In my first blog in this series I mentioned that I was looking for suggestions to implement. A friend on LinkedIn reached out to me with a suggestion to upgrade my CSS framework with Bootstrap.
Even though I mentioned that I wasn’t going to change the appearance until later I decided that now would be a good a time as any to do something about it. So, I downloaded a bootstrap template and went to work connecting it. My front end skills are even more in their infancy than my Python scripting but I managed to hack something together that worked. Here it is, in all it’s glory:
I still have some work to do on the other template views but as you can see there is a vast improvement.
Let me know what you think: is this an improvement or not?
Special thanks to Ildar for the suggestion!
Day: 3 Budget: $? Spend: $0
Project Blackfish has a new added function! You may want to sit down for this: anyone, and by anyone I mean anyone logged into my computer, can not only like a post but unlike it as well! Ground breaking stuff, I know. Here is an example of two posts (please excuse the bad language, spelling, and grammer, someone got way too excited about foosball):
Total scores of the article can now be negative. There are a few problems still: anyone, even if they are not signed in, can vote as many times as they please, and I have no idea how many votes are up or down. So there is still a lot to do on that front.
Also, users can now insert there first and last name upon registration:
Other bugs include the header sign in not working properly, which has something to do with CSRF validation and I believe something to do with it being on the base HTML file. Can’t have unsuspecting users being hacked so that is a must fix.
Lastly, I had a problem with passwords of new users not being recorded and this stackoverflow link solved everything. Memo to self: learn more about the ‘super’ function.
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Beginning today this blog is back up and running. I’ve been learning how to code as an addition to my website analytics skills and I think it’s about time I actually put it to good use: I’m going to build a website and do so by bootstrapping it (I will spend nothing or as little as possible). Everyday I will spend 10-20 minutes writing a short concise blog on my progress.
Today, I’ll start bringing you up to speed about this project:
I’m building a site that allows users to post their own written content and build a reputation based how popular their content is. That’s it. I have a few more ideas but I’m keeping it really simple for now. As I build I’m hoping that anyone following this blog (anyone?) will make suggestions and add insights.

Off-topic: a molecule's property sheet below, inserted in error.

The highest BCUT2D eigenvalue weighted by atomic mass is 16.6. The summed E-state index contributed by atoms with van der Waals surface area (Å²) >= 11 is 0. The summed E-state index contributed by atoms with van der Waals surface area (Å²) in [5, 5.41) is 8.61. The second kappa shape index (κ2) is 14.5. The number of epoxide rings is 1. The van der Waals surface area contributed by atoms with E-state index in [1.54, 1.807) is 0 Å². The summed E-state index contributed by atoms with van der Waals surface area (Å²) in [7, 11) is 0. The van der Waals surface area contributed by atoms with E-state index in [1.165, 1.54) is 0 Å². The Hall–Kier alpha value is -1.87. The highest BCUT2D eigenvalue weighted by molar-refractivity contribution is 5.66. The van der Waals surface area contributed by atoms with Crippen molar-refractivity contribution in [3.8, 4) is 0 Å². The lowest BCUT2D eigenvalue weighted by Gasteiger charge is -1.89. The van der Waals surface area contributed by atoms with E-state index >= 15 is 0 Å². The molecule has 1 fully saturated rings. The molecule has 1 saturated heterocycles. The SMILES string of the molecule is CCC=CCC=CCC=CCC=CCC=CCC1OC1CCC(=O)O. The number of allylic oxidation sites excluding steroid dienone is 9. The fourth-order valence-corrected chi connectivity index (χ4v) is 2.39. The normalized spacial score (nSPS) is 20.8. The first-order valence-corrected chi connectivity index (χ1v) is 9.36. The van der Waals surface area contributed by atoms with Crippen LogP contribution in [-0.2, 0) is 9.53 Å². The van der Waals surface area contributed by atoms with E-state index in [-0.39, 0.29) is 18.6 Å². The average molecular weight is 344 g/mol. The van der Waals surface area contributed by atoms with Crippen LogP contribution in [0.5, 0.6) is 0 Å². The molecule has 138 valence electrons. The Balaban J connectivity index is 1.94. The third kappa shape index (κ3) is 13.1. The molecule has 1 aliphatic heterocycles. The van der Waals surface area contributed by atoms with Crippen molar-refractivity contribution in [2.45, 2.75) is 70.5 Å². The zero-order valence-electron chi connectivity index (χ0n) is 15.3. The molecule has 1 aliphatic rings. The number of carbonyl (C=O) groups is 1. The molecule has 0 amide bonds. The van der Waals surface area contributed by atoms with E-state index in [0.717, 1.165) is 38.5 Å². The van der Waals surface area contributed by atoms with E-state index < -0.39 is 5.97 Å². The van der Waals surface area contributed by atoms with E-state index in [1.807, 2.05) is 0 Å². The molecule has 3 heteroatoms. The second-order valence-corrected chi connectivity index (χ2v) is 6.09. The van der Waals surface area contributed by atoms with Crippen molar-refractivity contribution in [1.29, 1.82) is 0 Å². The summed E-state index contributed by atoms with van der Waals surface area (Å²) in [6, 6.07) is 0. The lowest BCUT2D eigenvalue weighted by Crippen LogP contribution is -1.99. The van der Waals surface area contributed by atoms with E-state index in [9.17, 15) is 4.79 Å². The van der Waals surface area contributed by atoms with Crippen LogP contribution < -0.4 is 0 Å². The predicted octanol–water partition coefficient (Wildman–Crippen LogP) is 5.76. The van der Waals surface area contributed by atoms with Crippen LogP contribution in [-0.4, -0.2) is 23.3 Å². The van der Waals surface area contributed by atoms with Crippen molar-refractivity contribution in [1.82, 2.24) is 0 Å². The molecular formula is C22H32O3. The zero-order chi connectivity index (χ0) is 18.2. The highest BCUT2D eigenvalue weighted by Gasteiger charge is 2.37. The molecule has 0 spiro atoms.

The site is being built with Python on a Django framework. Here is a screen shot of the main posts page so far:
I’m not too concerned with the way it looks right now, it’s more about functionality first. Right now it includes the ability to signup, log in, write a post, and like and comment on posts thanks to these great tutorials by Mike Hibbert.
That’s it until tomorrow. Special thanks to Lucas Lu for designing my logo, check out more of his amazing work at: www.lucaslu.com
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Thank you everyone for joining me at The Big Data World Canada 2013. A special thanks to Terrapinn for putting together such a fantastic event. Below is a copy of my presentation on Big Data strategies for online marketing. There will be an audio track to accompany it shortly, for which I will keep you updated.
There is a lot of discussion these days on the topic of Big Data. How the growth of data has reached exponential rates over the last few years. How this data needs to be stored. How to analyze this new abundance in data. What to analyze.
The simple fact is that Big Data is more than just large sets of data, it is a revolution in information that reaches and includes anyone with access to an internet connection. The information and capabilities of Big Data are available to all organizations small, medium, and large alike. The size of these data sets may differ from gigabytes to terabytes or even petabytes but the fact is, organizations with a presence online can all begin to access the potential of the Big Data revolution. From simply installing a free version of Google Analytics onto a website, paying as little as $2000 a year for Splunk, or accessing the data already collecting on a website’s structured database, the capabilities of collecting increasingly large amounts of data insights are a reality. The difficulty now lies in knowing what to look for and having the right people looking for it.
Deciding what kind of information will help drive your organization’s success before you start mining data will save a lot of time and frustration. This can be anything from Customer Lifetime Value to email Click-Through Rates to just simply site visits. Define these initial KPIs early then experiment with new data insights as they become available. But just as important, ensure that you have the right people extracting and creating these insights because without them, the data is just another stream of endless information. These people include your analysts, developers, marketers, or anyone with access to your data stream that can provide insight.
Please join me at the Big Data World Canada 2013 Conference on March 5 as I and other speakers present this topic and other related Big Data topics in more depth.